No, squeezing breasts does not cure cancer

You may have seen reports that squeezing breasts cures cancer.

You may have seen these reports a few days ago, at such esteemed British purveyors of science news as the Daily Mail and Huffington Post UK (no, I haven’t linked to the articles). If you looked today, you may have seen similar reports, along with similarly tacky stock images of boobs being squeezed, at news sites and blogs all over the world.

You are probably not surprised to learn that squeezing breasts, pleasant as it might be, will have absolutely no effect on anybody’s cancer.

This is yet another case of the UK media finding a jokey angle on a small science story that sends it viral overseas. I’ve seen it happen many times (which is why I enjoyed this slightly bewildered article about the phenomenon), but this time it really bothered me. That’s because usually this cycle starts with research that was already a joke (or publicity stunt) to begin with, but in this case the story was about some real science.

I suppose I also took it a bit personally because I was involved in publicising the particular nugget of research at the center of the boob squeezing madness. I’m an associate of the Public Information Committee of the American Society for Cell Biology, which means I help pick out which research from the society’s annual meeting we will promote to the press. This story, presented at the ASCB meeting by Berkeley grad student Gautham Venugopalan, was an easy choice because the science is new, interesting and medically relevant.

And no, he did not squeeze breasts and then measure cancer regression rates – that would be pointless and weird. What he actually did was compress breast cancer cells that were growing in the lab. Remarkably, a brief squeeze prompted the cancer cells to arrange themselves into highly organized spherical structures that are usually only formed by non-cancerous breast cells. The finding is intriguing because these well-behaved cells presumably still had the same cancer-causing genetic mutations that they started with. Venugopalan and his colleagues had somehow blocked the effects of those mutations.

This is precisely the kind of effect that Mina Bissell’s group, who collaborated in the research, searches for. Bissell argues that an important reason why cancer mutations do not always lead to cancer is that a cell’s behavior is strongly regulated by its “microenvironment” – its immediate surroundings, including neighboring cells and a gel-like goo called the extracellular matrix. You can see her discussing this idea in a TED talk in which she describes the experimental system that Venugopalan used. This system simulates the breast cell microenvironment using a gel enriched with extracellular matrix proteins and signaling factors. Bissell’s lab has previously shown that they can force cancerous cells to behave like normal cells by manipulating the signals that come from this simulated microenvironment.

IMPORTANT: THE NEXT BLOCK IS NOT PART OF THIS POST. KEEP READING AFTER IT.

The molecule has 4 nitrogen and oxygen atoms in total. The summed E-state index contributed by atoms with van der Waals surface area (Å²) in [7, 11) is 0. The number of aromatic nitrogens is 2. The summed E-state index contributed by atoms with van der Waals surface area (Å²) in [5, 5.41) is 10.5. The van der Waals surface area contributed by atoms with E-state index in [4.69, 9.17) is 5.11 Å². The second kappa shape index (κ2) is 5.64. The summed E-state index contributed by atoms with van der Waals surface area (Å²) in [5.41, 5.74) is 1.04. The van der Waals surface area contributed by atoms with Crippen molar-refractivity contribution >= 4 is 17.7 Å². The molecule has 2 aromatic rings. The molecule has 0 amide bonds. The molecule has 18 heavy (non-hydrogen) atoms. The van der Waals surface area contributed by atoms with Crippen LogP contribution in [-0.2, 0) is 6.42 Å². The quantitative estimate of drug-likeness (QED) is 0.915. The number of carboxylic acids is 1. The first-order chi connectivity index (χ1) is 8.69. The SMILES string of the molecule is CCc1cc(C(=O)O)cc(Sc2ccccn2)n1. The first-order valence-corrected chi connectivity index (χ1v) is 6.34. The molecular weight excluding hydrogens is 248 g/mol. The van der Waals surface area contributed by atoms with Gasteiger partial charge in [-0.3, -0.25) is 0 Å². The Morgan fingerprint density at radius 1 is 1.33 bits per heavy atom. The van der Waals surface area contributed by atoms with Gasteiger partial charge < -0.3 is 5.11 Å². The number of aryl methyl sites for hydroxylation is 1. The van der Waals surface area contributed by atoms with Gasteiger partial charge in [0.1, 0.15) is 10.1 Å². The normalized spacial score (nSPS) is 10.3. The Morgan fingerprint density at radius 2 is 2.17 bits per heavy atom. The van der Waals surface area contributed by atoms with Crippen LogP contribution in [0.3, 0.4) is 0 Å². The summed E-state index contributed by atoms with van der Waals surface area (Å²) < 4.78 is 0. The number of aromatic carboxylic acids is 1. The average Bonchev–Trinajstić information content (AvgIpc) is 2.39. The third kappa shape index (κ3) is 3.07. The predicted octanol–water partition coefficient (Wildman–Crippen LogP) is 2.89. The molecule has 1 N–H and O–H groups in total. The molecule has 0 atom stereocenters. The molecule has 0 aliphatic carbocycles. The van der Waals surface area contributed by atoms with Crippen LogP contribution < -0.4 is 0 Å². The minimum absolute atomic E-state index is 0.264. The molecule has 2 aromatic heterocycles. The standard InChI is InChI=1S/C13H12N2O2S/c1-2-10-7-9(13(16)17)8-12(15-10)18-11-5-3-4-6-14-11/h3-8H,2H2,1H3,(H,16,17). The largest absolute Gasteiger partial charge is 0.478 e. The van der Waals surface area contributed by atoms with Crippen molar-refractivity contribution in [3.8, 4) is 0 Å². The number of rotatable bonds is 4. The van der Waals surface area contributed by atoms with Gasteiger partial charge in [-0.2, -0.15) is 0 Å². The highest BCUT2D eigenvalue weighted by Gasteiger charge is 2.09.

Venugopalan took the system in a different direction, however. He is a member of Daniel Fletcher’s group, who study (among other things) the tiny mechanical forces that cells experience within their microenvironment. Neighboring cells push and pull each other in many ways as they do their various jobs; some cells are compressed as they slide between others, some cells are tugged around because they are stuck together into networks of interlocking cells. But cells are not just passively buffeted, they treat mechanical forces as sources of information, signals about what is going on around them, and in turn manipulate those signals to change their microenvironment. Such mechanical signals can influence the development and spread of cancers in a variety of ways that are still being unravelled.

The Berkeley experiments have contributed to this growing field by demonstrating that signals generated by compression can override certain cancer mutations. Understanding those signals might one day lead to drugs that could control cancers in people, not just in dishes. We even have a clue for where to look for the signals – the effects of compression disappeared when the researchers blocked the function of E-cadherin, a protein that helps glue neighboring cells together.

This work is preliminary. It hasn’t been peer reviewed yet and there’s no guarantee that the findings will translate from the dish to the clinic, but the results were still newsworthy enough for some publications that ignored the boob squeezing angle (like NatureScienceNews, Medical Daily and ironically, the Huffington Post US). You might wonder what is so bad about research being mentioned by publications that would normally not bother to cover it. You might argue that it’s a good thing for people who are hooked in by the pictures of breasts to end up reading about some science, given that most of the earlier articles described the science relatively accurately (ignoring the headlines and leads).

My response would be this travesty from MsnNOW (a tip of the hat to Ankur Chakravarthy, who found this first):

Squeezing breasts could prevent cancer, best study ever says

Getting to second base, the holy grail for hormonal boys, is now science: New research has shown that squeezing breasts could prevent malignant breast cells from causing cancer. This doesn’t give pervy dudes license to grope you on the subway, ladies, but it does mean boob-grabbing should be a regular part of your self-care routine (yes, absolutely try it DIY-style). Experiments found that physical pressure led cells back to normal growth patterns, and that even after compression was no longer applied, the malignant cells stopped growing. Spread the word, boob-lovers of the world.

This is the Chinese whisper effect of viral news, with each new aggregator leaving out more and more context until you’re left with only an echo of the original science.

Don’t be a pony: media training for scientists from Liz Neeley and Ed Yong